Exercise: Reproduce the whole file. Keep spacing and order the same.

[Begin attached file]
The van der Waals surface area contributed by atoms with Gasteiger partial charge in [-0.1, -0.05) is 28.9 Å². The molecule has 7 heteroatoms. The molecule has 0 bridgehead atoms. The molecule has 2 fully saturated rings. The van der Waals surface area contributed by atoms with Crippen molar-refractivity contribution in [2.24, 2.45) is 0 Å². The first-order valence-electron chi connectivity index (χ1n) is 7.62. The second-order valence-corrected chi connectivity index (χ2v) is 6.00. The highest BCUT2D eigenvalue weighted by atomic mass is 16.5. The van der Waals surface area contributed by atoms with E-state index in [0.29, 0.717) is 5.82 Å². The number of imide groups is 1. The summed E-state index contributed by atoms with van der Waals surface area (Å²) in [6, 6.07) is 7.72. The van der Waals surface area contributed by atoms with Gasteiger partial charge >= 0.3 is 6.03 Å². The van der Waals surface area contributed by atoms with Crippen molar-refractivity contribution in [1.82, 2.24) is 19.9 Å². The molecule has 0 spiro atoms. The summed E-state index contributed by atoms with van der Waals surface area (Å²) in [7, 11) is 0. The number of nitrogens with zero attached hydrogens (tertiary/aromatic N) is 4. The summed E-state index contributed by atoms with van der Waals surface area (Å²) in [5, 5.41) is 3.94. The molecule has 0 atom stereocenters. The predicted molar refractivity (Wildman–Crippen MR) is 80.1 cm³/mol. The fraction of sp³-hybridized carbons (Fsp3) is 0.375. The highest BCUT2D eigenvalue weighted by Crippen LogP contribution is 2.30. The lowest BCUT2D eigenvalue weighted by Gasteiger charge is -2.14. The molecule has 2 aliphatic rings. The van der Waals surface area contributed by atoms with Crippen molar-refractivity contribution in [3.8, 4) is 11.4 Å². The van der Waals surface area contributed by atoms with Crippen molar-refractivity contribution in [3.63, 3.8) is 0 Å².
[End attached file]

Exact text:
The van der Waals surface area contributed by atoms with Gasteiger partial charge in [-0.1, -0.05) is 28.9 Å². The molecule has 7 heteroatoms. The molecule has 0 bridgehead atoms. The molecule has 2 fully saturated rings. The van der Waals surface area contributed by atoms with Crippen molar-refractivity contribution in [2.24, 2.45) is 0 Å². The first-order valence-electron chi connectivity index (χ1n) is 7.62. The second-order valence-corrected chi connectivity index (χ2v) is 6.00. The highest BCUT2D eigenvalue weighted by atomic mass is 16.5. The van der Waals surface area contributed by atoms with E-state index in [0.29, 0.717) is 5.82 Å². The number of imide groups is 1. The summed E-state index contributed by atoms with van der Waals surface area (Å²) in [6, 6.07) is 7.72. The van der Waals surface area contributed by atoms with Gasteiger partial charge >= 0.3 is 6.03 Å². The van der Waals surface area contributed by atoms with Crippen molar-refractivity contribution in [1.82, 2.24) is 19.9 Å². The molecule has 0 spiro atoms. The summed E-state index contributed by atoms with van der Waals surface area (Å²) in [7, 11) is 0. The number of nitrogens with zero attached hydrogens (tertiary/aromatic N) is 4. The summed E-state index contributed by atoms with van der Waals surface area (Å²) in [5, 5.41) is 3.94. The molecule has 0 atom stereocenters. The predicted molar refractivity (Wildman–Crippen MR) is 80.1 cm³/mol. The fraction of sp³-hybridized carbons (Fsp3) is 0.375. The highest BCUT2D eigenvalue weighted by Crippen LogP contribution is 2.30. The lowest BCUT2D eigenvalue weighted by Gasteiger charge is -2.14. The molecule has 2 aliphatic rings. The van der Waals surface area contributed by atoms with Crippen molar-refractivity contribution in [3.8, 4) is 11.4 Å². The van der Waals surface area contributed by atoms with Crippen molar-refractivity contribution in [3.63, 3.8) is 0 Å².